Sermons

Good Friday—Tenebrae (Jn 19:1–42)

Immanuel Lutheran Church—Bremen, KS || AUDIO

INI + AMEN.

Lift up your eyes and see the salvation of God. The Lord God from heaven above with a mighty hand and outstretched arms has saved His people, all people. “My eyes look up to the hills,” from there, from above our help and salvation come. As Jesus says, “You are from beneath; I am from above.” Salvation isn’t just “from above;” it is above! That’s today. Salvation was up. Jesus, your Savior was up: on a hill, lifted up, crucified, “from aboved.” Good Friday is good because of that. Yeah,

JESUS IS “FROM ABOVED” THAT YOU WOULD BE BORN FROM ABOVE. Continue reading

Advertisements
Standard
Sermons

Good Friday—Chief Service (2 Cor 5:14–21)

Bethlehem Lutheran Church—Bremen, KS || AUDIO

INI + AMEN

So many things comes together at the place of the skull. In Jesus cross things that are opposites are joined together. Jesus’ cross being like one giant addition symbol. We rejoice in this joining. This divine plus sign means our eternal salvation. It’s what makes today Good Friday.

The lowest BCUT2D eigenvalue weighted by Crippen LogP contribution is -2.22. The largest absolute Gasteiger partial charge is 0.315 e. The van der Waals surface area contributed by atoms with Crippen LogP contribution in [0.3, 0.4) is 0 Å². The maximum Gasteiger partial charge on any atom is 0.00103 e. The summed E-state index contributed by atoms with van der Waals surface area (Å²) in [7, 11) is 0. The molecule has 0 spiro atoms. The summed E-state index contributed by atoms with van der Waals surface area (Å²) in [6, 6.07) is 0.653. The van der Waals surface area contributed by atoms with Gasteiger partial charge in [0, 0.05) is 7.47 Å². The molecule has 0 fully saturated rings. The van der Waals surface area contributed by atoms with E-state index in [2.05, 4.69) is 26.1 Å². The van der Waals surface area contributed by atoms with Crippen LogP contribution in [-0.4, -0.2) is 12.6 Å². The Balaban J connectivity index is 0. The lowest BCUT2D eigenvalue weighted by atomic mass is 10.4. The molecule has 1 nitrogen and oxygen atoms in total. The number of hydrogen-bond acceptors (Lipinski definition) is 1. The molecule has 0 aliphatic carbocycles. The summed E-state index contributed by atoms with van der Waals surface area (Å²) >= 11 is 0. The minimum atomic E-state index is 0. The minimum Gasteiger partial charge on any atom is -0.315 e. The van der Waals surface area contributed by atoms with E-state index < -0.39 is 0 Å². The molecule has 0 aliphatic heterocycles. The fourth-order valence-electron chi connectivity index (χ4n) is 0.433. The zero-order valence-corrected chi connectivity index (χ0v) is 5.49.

So, what sort of things are joined at Jesus’ cross? Well, for starters, God’s justice and His mercy. Sin must be paid for, justice served. God’s justice demands this. He is also merciful and gracious, and He pardons iniquity, transgression, and sin. So often people want to pit these two things against each other. But in one divine action, Jesus’ death for sinners, God’s justice and mercy meet.

Our Epistle points us to two other things that are joined at the cross. Sin and righteousness. For your salvation they’re united at the cross in Jesus, in His flesh and blood. How are they joined? Well,